Camryn Ray, 11, of Wilton, is dancing in her second Nutcracker, for the Conservatory of Dance in Wilton. “I’m most looking forward to the party scene because I get to act a lot and some of my favorite parts in the story happen during the party scene.”

Catherine Bianchi, 11, of North Haven, is one of two dancers playing Clara for the New Haven Ballet and it will be her fifth time in this show. “I am most looking forward to performing the ‘Dream Scene’ onstage,” she said. Mairead Rader, 11, of Guilford, who has been dancing ballet for eight years, is sharing the role with Bianchi. She said she can’t wait to dance with her friends and “meet the dancer cast as the Sugar Plum Fairy [usually a dancer from the American Ballet Theater]. This is such an amazing opportunity!”

Asked what the best part of this role is, the girls shared a wide range of answers from mastering the choreography to being with their friends. “Clara is my favorite role in the show because my passion for the art of ballet and acting through expression can be combined,” Purpora said. “I love becoming the character, and being able to share the magic with the audience.”

Anya Frey, 11, of Fairfield, who shares the role at Connecticut Dance School in Fairfield with Julia Ortiz, also 11, of Bridgeport, said she was excited to be on stage with so many people watching. “The best part is the party scene. I’ve watched it for years and it’s so exciting to finally be in it,” Frey said.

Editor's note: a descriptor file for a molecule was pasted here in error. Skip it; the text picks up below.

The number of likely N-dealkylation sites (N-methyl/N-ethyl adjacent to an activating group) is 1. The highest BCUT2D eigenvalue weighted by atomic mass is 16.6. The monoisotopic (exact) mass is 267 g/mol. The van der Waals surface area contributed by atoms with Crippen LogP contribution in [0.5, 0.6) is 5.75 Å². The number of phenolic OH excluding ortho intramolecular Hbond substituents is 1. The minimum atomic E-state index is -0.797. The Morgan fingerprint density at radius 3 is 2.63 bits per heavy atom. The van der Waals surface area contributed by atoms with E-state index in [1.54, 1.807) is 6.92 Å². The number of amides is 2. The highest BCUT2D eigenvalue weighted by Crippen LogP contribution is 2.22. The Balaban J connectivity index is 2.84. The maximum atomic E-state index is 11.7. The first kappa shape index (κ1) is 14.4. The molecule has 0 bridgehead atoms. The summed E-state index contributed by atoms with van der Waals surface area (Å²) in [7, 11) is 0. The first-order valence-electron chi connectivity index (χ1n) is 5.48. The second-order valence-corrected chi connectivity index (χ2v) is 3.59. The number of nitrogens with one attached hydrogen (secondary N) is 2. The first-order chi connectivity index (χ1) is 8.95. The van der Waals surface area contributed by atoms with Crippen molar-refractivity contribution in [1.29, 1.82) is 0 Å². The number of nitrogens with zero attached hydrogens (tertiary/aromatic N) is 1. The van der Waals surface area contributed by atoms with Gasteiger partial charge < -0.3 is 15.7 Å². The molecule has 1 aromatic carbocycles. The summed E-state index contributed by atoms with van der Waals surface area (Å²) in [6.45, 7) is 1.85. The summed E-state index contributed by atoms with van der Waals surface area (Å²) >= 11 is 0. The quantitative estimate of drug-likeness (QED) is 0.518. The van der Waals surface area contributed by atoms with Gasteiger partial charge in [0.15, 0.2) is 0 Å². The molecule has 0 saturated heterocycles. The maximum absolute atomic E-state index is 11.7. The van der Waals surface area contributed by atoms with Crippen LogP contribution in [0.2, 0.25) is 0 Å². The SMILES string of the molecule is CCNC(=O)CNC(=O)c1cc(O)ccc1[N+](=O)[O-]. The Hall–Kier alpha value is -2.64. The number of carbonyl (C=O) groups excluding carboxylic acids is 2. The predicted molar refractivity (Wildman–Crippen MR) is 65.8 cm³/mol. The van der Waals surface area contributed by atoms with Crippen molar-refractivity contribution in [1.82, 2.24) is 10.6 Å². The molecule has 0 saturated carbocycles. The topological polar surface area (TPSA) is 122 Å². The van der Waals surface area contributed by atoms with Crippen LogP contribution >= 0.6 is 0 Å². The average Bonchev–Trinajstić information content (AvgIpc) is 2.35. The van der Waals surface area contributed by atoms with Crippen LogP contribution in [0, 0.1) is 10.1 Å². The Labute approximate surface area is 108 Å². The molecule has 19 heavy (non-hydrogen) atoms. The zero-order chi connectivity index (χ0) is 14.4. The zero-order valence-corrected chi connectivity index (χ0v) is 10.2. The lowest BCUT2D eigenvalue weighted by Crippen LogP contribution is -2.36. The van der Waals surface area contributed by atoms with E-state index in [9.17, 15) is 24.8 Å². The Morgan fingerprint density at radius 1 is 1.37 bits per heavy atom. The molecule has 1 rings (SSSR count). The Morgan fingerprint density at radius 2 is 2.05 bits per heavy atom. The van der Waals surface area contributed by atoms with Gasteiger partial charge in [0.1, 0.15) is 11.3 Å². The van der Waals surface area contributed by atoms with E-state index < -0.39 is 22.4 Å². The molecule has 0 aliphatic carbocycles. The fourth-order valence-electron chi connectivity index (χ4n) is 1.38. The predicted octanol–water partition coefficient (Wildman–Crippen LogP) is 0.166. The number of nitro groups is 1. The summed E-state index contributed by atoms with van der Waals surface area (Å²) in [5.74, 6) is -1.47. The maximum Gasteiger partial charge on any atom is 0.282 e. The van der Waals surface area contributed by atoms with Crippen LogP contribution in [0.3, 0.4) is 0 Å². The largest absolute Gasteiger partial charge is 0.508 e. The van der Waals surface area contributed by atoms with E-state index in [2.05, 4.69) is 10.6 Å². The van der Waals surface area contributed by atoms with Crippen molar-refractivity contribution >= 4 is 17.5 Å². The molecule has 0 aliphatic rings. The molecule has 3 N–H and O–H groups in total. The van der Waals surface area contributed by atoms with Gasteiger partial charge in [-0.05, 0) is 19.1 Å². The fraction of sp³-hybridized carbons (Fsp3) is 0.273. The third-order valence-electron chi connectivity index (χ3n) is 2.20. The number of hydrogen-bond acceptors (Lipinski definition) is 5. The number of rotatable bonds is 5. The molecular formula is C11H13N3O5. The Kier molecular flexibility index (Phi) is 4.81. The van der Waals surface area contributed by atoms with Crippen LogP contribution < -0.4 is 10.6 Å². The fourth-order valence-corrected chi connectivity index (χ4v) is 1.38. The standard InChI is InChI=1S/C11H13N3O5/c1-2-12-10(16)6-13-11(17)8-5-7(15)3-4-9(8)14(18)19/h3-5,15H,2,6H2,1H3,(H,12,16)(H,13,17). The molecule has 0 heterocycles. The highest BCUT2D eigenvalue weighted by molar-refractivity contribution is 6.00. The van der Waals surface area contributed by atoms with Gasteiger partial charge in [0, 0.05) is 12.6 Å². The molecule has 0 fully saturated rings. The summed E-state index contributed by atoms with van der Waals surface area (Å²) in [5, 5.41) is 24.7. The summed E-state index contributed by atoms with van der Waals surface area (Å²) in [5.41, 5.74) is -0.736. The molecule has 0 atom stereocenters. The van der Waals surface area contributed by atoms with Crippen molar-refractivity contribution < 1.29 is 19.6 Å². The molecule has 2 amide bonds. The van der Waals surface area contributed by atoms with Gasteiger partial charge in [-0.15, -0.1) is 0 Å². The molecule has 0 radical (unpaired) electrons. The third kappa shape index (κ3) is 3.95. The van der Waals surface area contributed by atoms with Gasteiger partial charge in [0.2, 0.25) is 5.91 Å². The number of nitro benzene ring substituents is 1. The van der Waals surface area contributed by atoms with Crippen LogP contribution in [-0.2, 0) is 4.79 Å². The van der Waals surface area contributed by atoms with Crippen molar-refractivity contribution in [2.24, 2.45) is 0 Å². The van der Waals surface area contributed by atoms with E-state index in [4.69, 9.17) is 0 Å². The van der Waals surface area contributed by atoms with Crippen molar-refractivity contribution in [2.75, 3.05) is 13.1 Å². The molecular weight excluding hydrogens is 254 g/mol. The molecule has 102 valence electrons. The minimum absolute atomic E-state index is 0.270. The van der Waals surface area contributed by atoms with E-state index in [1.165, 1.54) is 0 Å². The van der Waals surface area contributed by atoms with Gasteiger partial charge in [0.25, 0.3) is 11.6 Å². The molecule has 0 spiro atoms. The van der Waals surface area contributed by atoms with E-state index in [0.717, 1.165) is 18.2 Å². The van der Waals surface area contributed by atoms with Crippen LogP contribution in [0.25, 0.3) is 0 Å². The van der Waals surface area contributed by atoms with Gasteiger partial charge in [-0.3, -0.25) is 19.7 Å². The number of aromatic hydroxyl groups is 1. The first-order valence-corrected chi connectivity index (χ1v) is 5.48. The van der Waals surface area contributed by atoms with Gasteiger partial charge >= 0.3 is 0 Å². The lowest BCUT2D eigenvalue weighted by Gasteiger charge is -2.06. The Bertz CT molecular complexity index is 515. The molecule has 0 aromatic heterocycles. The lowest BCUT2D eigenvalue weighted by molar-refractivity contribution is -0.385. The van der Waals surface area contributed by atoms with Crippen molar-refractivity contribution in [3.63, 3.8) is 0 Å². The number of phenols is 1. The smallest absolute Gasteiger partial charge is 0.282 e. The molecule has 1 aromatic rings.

Ortiz said the best part was getting to see most of the performances on stage. “Before I learned the routines, I thought they were very fast, but since rehearsals they are now much easier.”

Colleen Brereton, 17, Darien, a dancer since age 3 and 11-year veteran of Nutcracker shows, found learning to dance as part of a pair challenging. She will play Clara in the New England Academy of Dance’s show, which is accompanied by the Norwalk Symphony Orchestra. “The hardest thing about this role is working on dancing with my partner, the Nutcracker, played by professional dancer, Juan David Camargo. I have not done much partnering in live performance before but working with him has been such an amazing and educational experience.”

Jacobs said being able to do all the different partnering lifts is the best thing about being Clara and credits the training from her pas de deux class with preparing her. “It's very exciting to get a chance to perform them!”

“Rehearsing the Dream Scene with my teacher, who is playing the role of Drosselmeyer. It is a very theatrical and mystical scene. It is probably the most dramatic and I love being dramatic,” Rader said. “I didn’t know I was going to be was a real surprise when we first rehearsed it. I was both scared and excited at the same time.”

Any other surprises?

“The biggest surprise has been how fast it’s gone by. This is definitely a year that I don’t want to end,” said Taegan Smith, 14, of Newtown, who started dancing at age 2 and this year is dancing as Clara for both the Danbury Music Centre’s edition of the Nutcracker, in its 50th anniversary this year, and also for the Newtown Centre of Classical Ballet & Voice.